[tlhIngan Hol] {je} "too" with doubly {-bogh}'ed nouns

Will Martin lojmitti7wi7nuv at gmail.com
Thu Jun 2 13:51:51 PDT 2022

On one hand, you are clearly right. On the other hand, the definition of “a complete thought” is exactly as vague as an elementary school kid’s idea of a sentence. It’s like defining an apple as a red thing you can eat. Yes, this is true, but there are red things you can eat that are not apples, and there are apples that are not red, and apples that are not edible. Johnny Appleseed made his living from apples that were inedible. He’s known for apples, but he was actually more of a frontier real estate agent selling otherwise undeveloped land with apple trees on them; less of a folk hero than an entrepreneur during his life. He got folkified later.

The first most universal complete sentence that most English speaking humans understand and eventually utter is, “No.”

It’s not a noun. It’s not a verb. Most sentences need at least a noun or a verb, though there are plenty of exceptions.

One ought to be able to define the minimum skeleton of a sentence and give some rules about how to expand and extend it, but even that task is really challenging, since there are exceptions to most rules you could come up with.

I’d start with suggesting that there are different kinds of sentences with different rules for each. There are statements, questions, and answers. There are also commands, but the boundary between commands and questions gets squishy, since a command is a lot like asking if you will do something, and a question is a lot like a command for an answer. Neither is much of a statement.

There are also utterances primarily intended to get someone’s attention, sometimes a specific someone, or sometimes the general “anybody who can hear this”. Dogs are pretty much limited to this one kind of sentence, though parents do it a lot, as do kids. Dogs understand, “No,” but as close as they come to uttering it is to growl. Then again, whining is somewhere between getting attention and asking a question or requesting something.

For that matter, commands are often whined.

In Klingon, the most common type of sentence is based on a verb, which can be expanded to become a clause by adding nouns or noun phrases, or dependent clauses, or conjoined clauses. Relative clauses are special, since they involve a noun that already has a subject or object role in the main clause. Blah, blah, blah. It gets complicated.

Kids learn languages more often than adults, and they do so without analyzing the grammar to death. They learn by trying to say something and either enjoying communication or adapting to corrections. I wish more adults learned Klingon this way.


charghwI’ ‘utlh
(ghaH, ghaH, -Daj)

> On Jun 2, 2022, at 10:58 AM, SuStel <sustel at trimboli.name> wrote:
> On 6/2/2022 10:16 AM, Will Martin wrote:
>> In elementary school, I was taught that “A sentence is a group of words representing a complete thought.”
>> Note: That was complete bullshit. The boundaries of a sentence are arbitrary, and depending on the thought, an entire multi-volume book might be required to represent it, or one sentence might convey a bunch of complete thoughts. I mean, what is a complete thought, anyway?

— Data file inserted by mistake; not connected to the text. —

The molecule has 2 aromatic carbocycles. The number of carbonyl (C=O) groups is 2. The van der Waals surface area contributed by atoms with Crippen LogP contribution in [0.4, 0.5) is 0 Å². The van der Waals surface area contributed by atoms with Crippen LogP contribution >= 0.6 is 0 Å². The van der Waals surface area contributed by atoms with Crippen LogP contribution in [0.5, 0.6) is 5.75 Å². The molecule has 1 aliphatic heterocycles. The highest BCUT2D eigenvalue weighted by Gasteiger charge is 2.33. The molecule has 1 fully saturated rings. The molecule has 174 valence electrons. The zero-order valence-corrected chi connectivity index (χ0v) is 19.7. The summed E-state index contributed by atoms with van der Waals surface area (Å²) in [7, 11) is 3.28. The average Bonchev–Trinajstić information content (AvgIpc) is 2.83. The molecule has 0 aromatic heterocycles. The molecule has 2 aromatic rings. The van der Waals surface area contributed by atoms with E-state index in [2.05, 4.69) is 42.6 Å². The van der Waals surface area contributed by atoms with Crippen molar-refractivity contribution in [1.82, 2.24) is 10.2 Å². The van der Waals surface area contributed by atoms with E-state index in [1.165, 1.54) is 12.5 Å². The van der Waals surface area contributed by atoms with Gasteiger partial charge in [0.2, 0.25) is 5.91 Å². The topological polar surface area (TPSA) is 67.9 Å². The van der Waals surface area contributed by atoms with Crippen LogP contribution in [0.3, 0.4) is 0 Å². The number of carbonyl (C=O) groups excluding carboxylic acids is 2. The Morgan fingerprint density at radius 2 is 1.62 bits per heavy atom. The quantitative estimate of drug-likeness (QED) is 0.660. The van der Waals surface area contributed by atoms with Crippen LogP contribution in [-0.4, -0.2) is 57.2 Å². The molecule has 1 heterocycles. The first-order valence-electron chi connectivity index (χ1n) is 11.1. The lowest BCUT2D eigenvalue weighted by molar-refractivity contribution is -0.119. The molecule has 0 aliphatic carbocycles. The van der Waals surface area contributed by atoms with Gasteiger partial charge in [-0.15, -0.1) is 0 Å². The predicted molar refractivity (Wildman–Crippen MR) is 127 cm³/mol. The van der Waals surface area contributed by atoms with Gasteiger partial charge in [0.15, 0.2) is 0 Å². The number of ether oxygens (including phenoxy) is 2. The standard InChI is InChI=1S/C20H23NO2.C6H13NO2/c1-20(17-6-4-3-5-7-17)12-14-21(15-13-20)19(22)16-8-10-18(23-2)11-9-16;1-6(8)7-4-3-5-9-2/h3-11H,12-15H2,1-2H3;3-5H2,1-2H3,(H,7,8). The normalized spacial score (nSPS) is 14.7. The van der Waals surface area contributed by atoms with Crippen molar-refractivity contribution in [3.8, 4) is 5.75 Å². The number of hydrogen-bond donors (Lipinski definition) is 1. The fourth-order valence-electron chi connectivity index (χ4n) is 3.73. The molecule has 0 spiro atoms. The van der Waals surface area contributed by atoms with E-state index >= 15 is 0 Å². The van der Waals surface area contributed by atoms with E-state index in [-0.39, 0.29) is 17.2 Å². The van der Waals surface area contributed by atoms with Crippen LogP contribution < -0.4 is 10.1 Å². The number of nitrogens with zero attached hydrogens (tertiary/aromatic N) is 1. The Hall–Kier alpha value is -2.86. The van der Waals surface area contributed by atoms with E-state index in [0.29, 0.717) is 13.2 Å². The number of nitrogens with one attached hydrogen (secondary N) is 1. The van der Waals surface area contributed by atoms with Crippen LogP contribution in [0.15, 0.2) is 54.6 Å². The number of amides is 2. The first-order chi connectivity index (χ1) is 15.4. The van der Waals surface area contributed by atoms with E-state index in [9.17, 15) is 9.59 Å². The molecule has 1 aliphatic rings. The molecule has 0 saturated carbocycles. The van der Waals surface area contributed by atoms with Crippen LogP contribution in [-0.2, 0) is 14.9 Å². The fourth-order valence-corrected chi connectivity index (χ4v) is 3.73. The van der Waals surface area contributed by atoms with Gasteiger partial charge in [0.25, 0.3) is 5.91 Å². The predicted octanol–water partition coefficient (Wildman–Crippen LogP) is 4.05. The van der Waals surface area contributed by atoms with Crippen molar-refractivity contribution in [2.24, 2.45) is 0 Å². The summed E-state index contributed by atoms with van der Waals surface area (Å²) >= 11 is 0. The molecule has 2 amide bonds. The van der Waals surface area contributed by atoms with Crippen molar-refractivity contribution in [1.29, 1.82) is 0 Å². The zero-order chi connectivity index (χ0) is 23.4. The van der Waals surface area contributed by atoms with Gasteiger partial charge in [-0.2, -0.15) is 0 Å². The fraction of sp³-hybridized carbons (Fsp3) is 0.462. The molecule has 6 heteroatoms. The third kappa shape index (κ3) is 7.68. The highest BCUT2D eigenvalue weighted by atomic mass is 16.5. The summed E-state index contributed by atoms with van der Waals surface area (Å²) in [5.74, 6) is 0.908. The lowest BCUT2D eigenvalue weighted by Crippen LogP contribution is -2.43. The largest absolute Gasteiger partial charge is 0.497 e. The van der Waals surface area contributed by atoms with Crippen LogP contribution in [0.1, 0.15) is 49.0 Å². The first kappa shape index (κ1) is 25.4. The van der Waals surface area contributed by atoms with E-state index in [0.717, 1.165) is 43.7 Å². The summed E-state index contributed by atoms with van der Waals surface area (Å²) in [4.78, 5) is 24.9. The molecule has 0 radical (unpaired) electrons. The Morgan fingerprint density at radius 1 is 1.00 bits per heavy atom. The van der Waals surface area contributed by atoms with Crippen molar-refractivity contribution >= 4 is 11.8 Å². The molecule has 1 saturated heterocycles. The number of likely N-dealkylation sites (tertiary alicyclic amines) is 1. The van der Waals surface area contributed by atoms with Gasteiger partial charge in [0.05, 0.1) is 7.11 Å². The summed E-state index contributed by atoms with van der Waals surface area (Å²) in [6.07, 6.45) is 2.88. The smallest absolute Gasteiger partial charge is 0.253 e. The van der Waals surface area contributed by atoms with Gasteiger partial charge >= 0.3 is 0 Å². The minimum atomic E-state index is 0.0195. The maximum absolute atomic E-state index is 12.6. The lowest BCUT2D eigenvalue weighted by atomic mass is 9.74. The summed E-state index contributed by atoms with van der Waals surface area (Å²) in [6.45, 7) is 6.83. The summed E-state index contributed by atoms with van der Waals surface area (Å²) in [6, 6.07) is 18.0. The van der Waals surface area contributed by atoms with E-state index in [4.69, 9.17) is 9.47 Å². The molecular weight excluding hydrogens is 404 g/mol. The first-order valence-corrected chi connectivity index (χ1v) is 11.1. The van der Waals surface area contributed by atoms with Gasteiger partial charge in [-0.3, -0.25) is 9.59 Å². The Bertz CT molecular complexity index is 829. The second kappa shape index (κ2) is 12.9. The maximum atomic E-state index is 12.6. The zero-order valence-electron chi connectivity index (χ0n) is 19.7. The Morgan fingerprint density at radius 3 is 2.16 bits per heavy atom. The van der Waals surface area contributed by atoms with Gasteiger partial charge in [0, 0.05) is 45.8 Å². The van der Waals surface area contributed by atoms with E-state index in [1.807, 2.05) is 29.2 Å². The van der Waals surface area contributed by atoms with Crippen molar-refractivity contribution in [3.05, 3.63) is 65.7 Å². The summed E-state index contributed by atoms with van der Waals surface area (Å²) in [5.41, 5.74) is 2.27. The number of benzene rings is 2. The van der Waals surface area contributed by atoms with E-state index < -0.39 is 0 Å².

> Here we go again with the effing arbitrary thing again. The boundaries of a sentence are not arbitrary; writers and linguists have been perfecting the ideas and techniques of writing for millennia. I mentioned your ideas about what the word arbitrary means to a bunch of English lit types, and they thought you were nuts.
> "A sentence is a group of words representing a complete thought" is not the full picture, but it isn't complete bullshit, either. It is a good starting point for writing. A complex sentence may represent a complex thought, full of subtlety and conditions, but it's all still tied together as a unit. A "single thought" may contain multiple distinct concepts.
> You wanna see a complex sentence that is, in fact, a single thought? Here's the first line to The War of the Worlds:
> No one would have believed in the last years of the nineteenth century that this world was being watched keenly and closely by intelligences greater than man’s and yet as mortal as his own; that as men busied themselves about their various concerns they were scrutinised and studied, perhaps almost as narrowly as a man with a microscope might scrutinise the transient creatures that swarm and multiply in a drop of water.
> What's the complete thought? It is it is unbelievable that our world could be watched by an intelligence more advanced than ours. It describes the detachment with which we were being watched, when we were being watched, sets up mankind as someone who also watches lesser beings. All of the details are in support of the thought. That's why it's "complete."
> Can writers do a poor job of this? Sure. What you learned in school was not just linguistics; it was a simplified guide to writing good English.
> In Klingon, the situation is rather different. We can't pile on so many clauses and still claim to be writing good Klingon. But if we're translating The War of the Worlds or other texts contemporary with it, when it was popular to build very long sentences in English, we must not only translate ideas, but we must also change the complete thoughts of the English into smaller thoughts in Klingon. And if we wish to preserve the point of the text, we must fine a way to tie those smaller Klingon thoughts together in ways that go beyond simple translation. I've had a go at translating this line into Klingon, and while I can translate individual concepts into Klingon sentences, making sure they all tie together to mean the same thing as the original is quite a different undertaking.
> Good Klingon is structured very differently than good English. That doesn't make structure arbitrary; it makes it language-specific.
> -- 
> SuStel
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